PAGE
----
42 C.F.R. § 433.320(a)(4). If the state does not return the federal share of an overpayment within one year, CMS issues a demand letter requesting the immediate return of the federal share. If the state still does not return the federal share, CMS then issues a disallowance—which is a letter that specifies, among other things, the amount that is not allowed and the reason for this determination—to the state for the federal share of the overpayment. The state will be liable for interest at the Current Value of Funds Rate, which will accrue beginning on the day after the end of the one year period following discovery of the overpayment until the last day of the quarter for which the state submits a CMS-64 report returning the federal share of the overpayment.
Page 7 GAO-14-25 Medicaid Overpayments state, and officials in 3 states told us that, as a result, certain providers had not yet paid the full amounts owed. In the fourth state, officials told us that the overpayments had not been fully recovered for several reasons, including that (1) some providers had not provided full payment, (2) there were pending appeals, and (3) in one case, state officials were unable to confirm the receipt of the FAR from CMS. As a result, the state had not initiated the recovery process.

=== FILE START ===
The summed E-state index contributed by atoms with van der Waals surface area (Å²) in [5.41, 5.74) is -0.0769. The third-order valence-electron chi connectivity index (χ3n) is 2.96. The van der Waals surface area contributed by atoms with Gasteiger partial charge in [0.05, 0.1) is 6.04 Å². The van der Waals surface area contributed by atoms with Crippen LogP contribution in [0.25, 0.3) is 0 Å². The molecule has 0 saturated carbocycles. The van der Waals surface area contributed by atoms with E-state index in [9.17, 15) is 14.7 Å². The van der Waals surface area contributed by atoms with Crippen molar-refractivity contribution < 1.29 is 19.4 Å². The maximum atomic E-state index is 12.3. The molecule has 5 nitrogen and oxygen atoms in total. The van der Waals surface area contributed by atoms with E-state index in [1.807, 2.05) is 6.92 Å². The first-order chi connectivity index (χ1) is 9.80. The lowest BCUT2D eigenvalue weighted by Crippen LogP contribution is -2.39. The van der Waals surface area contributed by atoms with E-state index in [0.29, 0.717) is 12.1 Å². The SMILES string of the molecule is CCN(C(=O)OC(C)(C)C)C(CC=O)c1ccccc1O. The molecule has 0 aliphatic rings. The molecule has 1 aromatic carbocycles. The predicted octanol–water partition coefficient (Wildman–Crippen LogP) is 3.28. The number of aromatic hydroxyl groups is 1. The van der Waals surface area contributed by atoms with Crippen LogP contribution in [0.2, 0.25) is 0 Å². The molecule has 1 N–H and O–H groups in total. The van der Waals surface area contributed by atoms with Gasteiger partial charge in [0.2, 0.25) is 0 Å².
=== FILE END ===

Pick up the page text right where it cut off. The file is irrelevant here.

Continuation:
States should have reported the return of the federal share for $13.3 million on line 5 of the CMS-64, the line designated for overpayments identified by federal audits. 16 Based on data we collected from the states, we found that states made multiple errors reporting the return of the federal share for overpayments identified by federal audits, as detailed below.
Instead of reporting $13.3 million, states reported the return of the • federal share for $12.4 million, and did not report the return of the federal share for the remaining $855,000.